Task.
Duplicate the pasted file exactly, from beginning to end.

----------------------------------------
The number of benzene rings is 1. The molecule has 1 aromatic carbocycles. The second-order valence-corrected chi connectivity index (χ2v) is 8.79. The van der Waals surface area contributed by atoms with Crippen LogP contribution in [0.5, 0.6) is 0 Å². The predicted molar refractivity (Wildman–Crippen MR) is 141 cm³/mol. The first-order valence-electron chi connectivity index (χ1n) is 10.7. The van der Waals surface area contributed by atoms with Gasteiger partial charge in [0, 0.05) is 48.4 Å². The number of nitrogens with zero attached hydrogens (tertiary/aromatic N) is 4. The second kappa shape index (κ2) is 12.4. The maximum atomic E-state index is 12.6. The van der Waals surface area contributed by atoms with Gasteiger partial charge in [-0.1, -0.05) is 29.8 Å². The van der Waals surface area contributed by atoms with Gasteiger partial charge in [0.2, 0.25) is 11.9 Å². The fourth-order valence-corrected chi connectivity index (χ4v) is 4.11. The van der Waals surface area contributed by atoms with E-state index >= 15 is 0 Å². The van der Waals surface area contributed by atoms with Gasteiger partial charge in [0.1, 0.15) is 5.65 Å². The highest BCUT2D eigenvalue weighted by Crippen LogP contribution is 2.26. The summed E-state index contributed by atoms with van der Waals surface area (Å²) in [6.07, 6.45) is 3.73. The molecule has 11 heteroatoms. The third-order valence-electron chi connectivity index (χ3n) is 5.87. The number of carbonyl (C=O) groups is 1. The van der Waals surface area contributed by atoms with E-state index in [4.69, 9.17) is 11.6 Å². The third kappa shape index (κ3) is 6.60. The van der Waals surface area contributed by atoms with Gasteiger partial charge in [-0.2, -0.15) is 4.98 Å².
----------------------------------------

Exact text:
The number of benzene rings is 1. The molecule has 1 aromatic carbocycles. The second-order valence-corrected chi connectivity index (χ2v) is 8.79. The van der Waals surface area contributed by atoms with Crippen LogP contribution in [0.5, 0.6) is 0 Å². The predicted molar refractivity (Wildman–Crippen MR) is 141 cm³/mol. The first-order valence-electron chi connectivity index (χ1n) is 10.7. The van der Waals surface area contributed by atoms with Gasteiger partial charge in [0, 0.05) is 48.4 Å². The number of nitrogens with zero attached hydrogens (tertiary/aromatic N) is 4. The second kappa shape index (κ2) is 12.4. The maximum atomic E-state index is 12.6. The van der Waals surface area contributed by atoms with Gasteiger partial charge in [-0.1, -0.05) is 29.8 Å². The van der Waals surface area contributed by atoms with Gasteiger partial charge in [0.2, 0.25) is 11.9 Å². The fourth-order valence-corrected chi connectivity index (χ4v) is 4.11. The van der Waals surface area contributed by atoms with E-state index >= 15 is 0 Å². The van der Waals surface area contributed by atoms with Gasteiger partial charge in [0.1, 0.15) is 5.65 Å². The highest BCUT2D eigenvalue weighted by Crippen LogP contribution is 2.26. The summed E-state index contributed by atoms with van der Waals surface area (Å²) in [6.07, 6.45) is 3.73. The molecule has 11 heteroatoms. The third-order valence-electron chi connectivity index (χ3n) is 5.87. The number of carbonyl (C=O) groups is 1. The van der Waals surface area contributed by atoms with E-state index in [4.69, 9.17) is 11.6 Å². The third kappa shape index (κ3) is 6.60. The van der Waals surface area contributed by atoms with Gasteiger partial charge in [-0.2, -0.15) is 4.98 Å².